Determinants of phytoplankton size structure in warm, shallow lakes

2021-05-01
Erdoğan, Şeyda
Beklioğlu, Meryem
Litchman, Elena
Miller, Elizabeth T.
Levi, Eti E.
Bucak, Tuba
Tavşanoǧlu, Ülkü Nihan
Body size is an important trait of any organism, including phytoplankton, because it affects physiological and morphological performance, reproduction, population growth rate and competitive interactions. Understanding how interacting top-down and bottom-up factors influence phytoplankton cell size in different aquatic environments is still a challenge. Structural equation modeling (SEM) is a comprehensive multivariate statistical tool for detecting cause-effect relationship among different variables and their hierarchical structure in complex networks (e.g. trophic interactions in ecosystems). Here, several SEM models were employed to investigate the direct and indirect interaction pathways affecting the phytoplankton size structure in 44 mostly eutrophic and hypereutrophic permanent lakes in western Turkey. Among the 15 environmental variables tested, only rotifers and Carlson's Trophic Index (TSI) had significant direct positive effect on the mean phytoplankton size and size variance, respectively. The results indicate that both bottom-up and top-down factors significantly affect phytoplankton community size structure in eutrophic and hypereutrophic lakes in warm climates. Rotifer grazing increased the abundance of large-sized phytoplankton species, such as filamentous and colonial cyanobacteria and TSI affected phytoplankton size variance, with a higher size variance in hypereutrophic lakes.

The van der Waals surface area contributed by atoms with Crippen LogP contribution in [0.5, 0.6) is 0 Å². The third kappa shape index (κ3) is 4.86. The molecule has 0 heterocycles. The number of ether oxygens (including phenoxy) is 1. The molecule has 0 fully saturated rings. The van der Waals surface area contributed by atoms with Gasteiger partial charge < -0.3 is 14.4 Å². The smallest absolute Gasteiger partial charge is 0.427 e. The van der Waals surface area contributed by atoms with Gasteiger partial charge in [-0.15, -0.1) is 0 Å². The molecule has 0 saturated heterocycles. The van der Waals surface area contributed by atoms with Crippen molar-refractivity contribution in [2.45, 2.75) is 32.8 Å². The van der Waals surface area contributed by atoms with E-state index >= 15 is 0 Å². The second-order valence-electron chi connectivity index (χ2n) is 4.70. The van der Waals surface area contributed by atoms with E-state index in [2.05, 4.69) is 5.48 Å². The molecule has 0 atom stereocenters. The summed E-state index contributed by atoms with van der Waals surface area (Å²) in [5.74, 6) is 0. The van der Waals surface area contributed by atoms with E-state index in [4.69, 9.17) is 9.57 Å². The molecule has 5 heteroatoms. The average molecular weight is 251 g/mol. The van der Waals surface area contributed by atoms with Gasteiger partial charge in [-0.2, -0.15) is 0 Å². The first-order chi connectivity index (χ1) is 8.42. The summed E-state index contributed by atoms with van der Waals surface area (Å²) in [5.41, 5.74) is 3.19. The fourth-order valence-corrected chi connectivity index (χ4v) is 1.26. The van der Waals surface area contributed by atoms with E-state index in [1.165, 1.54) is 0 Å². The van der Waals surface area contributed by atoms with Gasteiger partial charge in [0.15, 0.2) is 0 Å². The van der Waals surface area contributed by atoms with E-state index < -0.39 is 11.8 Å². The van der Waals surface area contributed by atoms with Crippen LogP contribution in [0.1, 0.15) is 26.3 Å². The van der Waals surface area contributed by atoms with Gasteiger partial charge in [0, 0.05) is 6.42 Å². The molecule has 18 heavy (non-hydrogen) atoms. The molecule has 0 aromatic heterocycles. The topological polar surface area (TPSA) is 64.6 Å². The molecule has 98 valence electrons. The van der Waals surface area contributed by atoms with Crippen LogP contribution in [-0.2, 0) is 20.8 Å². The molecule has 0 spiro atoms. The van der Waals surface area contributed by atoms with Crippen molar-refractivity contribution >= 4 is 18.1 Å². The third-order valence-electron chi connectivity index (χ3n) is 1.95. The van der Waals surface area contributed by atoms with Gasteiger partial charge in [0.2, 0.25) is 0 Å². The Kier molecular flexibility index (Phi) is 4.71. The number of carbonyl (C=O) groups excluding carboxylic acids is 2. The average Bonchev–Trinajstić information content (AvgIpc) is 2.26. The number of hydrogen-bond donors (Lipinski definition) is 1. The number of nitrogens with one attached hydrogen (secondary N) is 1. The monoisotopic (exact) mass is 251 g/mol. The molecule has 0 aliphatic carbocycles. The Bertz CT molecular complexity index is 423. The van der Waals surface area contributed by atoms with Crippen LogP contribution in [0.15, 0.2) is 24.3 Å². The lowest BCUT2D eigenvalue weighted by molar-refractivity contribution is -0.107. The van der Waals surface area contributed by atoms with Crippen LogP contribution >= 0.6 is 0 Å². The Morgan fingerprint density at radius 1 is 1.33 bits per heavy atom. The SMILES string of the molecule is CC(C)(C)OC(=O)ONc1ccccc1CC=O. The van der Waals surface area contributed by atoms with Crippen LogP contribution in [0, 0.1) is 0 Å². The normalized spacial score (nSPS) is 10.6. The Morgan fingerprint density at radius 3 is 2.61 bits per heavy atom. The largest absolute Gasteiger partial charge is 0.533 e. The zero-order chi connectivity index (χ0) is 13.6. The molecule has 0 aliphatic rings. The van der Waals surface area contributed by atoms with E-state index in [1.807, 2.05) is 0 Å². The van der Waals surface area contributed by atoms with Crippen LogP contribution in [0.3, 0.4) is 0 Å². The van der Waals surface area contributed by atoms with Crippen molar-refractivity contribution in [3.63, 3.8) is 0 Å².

Journal of Plankton Research

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Citation Formats
Ş. Erdoğan et al., “Determinants of phytoplankton size structure in warm, shallow lakes,” Journal of Plankton Research, pp. 353–366, 2021, Accessed: 00, 2021. [Online]. Available: https://www.scopus.com/inward/record.uri?partnerID=HzOxMe3b&scp=85107991327&origin=inward.